In response to this injustice, residents and neighbors formed Protect Arvilla Residents (P.A.R.), an evolving grassroots organization with a focus on the livelihood of Arvilla residents, the restoration of the building itself, and the larger implications of the Arvilla sale as well as the future of other affordable housing units owned by Mission First. P.A.R. initially sought to prevent or delay the sale of the Arvilla and through their organizing, they were able to get the evictions pushed back to January 31st. Unfortunately, after several attempts, P.A.R. was unable to prevent the sale of the Arvilla.
“At this point, the building will be lost, a tragedy for a neighborhood and city that has already lost so many affordable housing opportunities,” said JJ Tiziou, who is also one of P.A.R.’s founding organizers. The Spruce Hill neighborhood in particular provided a wealth of resources to Arvilla residents.
“The places that need more affordable housing are the places with the most resources…that’s how you change outcomes. The sale of the Arvilla takes away about 95% of the people of color on our block in one fell swoop,” said Tiziou.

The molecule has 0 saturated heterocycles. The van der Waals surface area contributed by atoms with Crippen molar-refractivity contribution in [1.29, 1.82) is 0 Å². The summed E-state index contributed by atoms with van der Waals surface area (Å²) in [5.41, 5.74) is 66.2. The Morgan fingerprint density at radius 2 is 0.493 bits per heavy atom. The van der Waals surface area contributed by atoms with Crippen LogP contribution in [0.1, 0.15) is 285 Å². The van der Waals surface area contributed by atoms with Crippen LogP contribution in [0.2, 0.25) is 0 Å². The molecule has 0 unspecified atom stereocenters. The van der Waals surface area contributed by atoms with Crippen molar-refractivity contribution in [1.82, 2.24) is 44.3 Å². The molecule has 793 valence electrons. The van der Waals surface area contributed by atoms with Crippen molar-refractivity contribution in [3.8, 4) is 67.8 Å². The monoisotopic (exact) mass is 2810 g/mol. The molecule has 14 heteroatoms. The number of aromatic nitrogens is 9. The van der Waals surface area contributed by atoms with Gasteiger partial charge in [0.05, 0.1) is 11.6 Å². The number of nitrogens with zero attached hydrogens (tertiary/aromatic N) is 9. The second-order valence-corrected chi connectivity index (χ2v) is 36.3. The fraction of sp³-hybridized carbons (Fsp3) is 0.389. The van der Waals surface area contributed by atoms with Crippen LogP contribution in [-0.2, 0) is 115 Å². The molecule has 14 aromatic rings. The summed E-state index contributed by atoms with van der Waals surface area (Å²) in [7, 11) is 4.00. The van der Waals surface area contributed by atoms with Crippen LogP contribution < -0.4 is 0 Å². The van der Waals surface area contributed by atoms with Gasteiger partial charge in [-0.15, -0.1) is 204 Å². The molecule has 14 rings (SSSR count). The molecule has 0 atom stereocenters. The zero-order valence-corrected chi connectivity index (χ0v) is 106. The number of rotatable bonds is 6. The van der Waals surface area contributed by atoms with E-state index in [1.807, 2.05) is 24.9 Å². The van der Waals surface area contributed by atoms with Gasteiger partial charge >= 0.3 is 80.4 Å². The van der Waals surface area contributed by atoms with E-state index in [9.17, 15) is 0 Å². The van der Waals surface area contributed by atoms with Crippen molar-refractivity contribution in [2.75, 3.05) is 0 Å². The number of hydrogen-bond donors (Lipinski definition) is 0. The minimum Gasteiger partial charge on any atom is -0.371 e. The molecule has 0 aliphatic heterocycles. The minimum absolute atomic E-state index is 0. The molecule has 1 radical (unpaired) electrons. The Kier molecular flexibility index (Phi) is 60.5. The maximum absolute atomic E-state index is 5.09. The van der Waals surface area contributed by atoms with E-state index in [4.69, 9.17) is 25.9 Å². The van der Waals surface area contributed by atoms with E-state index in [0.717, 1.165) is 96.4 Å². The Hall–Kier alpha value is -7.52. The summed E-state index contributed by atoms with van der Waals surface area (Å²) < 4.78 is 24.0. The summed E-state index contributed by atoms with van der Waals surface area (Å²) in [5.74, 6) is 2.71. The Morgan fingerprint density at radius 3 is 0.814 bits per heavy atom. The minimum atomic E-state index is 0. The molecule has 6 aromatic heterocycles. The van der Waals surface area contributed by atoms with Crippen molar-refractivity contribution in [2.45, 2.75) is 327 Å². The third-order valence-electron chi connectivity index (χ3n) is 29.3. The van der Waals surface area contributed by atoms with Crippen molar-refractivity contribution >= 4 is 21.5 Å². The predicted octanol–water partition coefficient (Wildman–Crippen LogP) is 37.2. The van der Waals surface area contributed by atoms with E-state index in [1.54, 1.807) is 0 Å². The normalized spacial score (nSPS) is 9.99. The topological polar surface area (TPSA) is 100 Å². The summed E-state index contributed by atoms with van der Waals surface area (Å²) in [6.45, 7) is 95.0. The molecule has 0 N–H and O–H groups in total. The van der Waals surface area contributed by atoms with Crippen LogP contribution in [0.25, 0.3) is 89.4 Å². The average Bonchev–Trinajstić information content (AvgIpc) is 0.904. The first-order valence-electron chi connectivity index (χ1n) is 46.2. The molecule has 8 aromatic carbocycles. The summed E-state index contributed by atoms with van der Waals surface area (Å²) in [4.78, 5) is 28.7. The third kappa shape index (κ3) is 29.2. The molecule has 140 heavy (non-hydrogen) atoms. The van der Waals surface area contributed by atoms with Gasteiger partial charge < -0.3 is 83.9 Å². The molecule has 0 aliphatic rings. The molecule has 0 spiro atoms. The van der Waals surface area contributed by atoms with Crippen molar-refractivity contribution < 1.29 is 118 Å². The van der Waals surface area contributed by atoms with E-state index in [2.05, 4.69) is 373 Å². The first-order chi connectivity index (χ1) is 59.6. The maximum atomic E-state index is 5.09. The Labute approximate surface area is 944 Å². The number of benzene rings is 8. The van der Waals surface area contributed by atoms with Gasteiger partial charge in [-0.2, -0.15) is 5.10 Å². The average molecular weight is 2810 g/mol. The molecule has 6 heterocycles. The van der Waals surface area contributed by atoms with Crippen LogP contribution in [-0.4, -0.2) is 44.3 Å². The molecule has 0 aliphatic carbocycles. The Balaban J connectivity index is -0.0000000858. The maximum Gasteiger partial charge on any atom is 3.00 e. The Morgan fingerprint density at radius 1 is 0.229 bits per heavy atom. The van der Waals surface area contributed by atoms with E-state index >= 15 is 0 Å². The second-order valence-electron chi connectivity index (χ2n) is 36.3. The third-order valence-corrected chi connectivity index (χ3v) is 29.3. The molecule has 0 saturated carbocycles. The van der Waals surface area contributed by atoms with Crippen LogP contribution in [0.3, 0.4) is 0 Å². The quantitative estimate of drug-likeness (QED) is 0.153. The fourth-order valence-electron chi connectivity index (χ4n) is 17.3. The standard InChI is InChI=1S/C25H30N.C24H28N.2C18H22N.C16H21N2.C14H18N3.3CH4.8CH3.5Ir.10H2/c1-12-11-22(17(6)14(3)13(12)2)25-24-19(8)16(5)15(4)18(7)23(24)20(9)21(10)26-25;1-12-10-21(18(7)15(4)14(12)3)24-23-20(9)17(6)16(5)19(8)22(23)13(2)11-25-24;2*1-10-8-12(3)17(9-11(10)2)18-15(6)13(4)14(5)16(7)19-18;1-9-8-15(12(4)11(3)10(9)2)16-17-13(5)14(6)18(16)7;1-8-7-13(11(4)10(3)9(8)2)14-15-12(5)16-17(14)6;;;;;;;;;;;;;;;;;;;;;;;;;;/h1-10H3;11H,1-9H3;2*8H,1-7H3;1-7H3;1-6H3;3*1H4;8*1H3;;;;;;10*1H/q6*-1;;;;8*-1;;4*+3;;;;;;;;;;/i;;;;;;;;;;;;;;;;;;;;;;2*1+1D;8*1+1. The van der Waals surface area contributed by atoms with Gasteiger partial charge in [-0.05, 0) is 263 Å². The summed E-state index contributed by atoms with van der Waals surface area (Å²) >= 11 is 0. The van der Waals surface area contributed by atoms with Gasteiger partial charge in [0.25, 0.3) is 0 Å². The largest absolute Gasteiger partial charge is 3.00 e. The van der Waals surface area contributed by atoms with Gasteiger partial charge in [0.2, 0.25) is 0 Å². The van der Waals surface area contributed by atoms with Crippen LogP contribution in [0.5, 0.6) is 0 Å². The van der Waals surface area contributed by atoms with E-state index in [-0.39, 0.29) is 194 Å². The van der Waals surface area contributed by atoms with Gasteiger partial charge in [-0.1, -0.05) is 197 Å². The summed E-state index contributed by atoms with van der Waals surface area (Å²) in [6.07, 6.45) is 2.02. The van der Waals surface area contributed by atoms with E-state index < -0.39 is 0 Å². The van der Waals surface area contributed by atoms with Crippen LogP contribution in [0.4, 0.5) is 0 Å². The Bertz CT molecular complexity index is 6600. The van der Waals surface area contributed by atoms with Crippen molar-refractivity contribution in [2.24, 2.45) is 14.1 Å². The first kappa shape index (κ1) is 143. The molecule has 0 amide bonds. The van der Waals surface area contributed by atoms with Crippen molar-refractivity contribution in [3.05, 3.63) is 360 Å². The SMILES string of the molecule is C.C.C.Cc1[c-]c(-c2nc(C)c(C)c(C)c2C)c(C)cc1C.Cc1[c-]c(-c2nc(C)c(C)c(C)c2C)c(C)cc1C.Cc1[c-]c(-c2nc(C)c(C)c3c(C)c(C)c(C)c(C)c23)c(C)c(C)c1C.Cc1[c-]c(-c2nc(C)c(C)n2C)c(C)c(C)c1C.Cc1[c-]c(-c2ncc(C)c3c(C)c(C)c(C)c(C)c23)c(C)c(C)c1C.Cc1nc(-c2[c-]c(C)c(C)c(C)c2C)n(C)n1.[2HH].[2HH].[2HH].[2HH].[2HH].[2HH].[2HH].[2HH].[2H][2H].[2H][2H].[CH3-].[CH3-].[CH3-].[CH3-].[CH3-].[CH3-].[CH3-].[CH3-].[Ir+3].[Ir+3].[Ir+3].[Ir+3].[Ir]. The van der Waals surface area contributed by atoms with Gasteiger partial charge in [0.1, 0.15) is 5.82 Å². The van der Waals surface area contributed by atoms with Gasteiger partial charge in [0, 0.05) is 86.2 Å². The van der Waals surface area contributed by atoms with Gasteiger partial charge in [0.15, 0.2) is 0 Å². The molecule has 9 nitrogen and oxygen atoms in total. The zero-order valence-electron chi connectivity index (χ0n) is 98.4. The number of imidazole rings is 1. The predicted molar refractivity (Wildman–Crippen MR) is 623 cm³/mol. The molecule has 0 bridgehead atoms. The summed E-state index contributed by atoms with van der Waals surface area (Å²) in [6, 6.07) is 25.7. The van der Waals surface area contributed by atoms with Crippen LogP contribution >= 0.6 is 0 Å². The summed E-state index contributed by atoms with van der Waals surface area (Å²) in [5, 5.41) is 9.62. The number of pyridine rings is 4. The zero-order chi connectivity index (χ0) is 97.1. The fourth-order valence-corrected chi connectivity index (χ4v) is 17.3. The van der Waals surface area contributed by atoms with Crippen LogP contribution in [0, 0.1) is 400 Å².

But the work of the organization is far from over as they continue to raise money to fund and support the displaced residents in the process of relocating. Though Mission First expressed that they would assist the residents in finding new homes, residents are still carrying the financial burden associated with the incidental costs of transitioning. To address the needs of all 18 residents, P.A.R. has launched a GoFundMe campaign run by Calvary Center for Culture and Community, a certified charity. The money goes directly to the residents themselves, distributed based on how many people live in each unit. So far, they have reached 16,710 of their 20,000 goal and they are looking to exceed their goal if possible.
Additionally, organizers hope to involve the greater Philadelphia community in addressing the declining affordable housing options throughout West Philly. In a 2016 study by the Community Development Studies & Education Department at the Federal Reserve Bank of Philadelphia, it was reported that Philadelphia lost 20% of low rental units between 2000 and 2014 with gentrified areas such as University City taking the biggest losses; this number was expected to increase in the coming years. The sale of the Arvilla building is yet another reflection of this trend.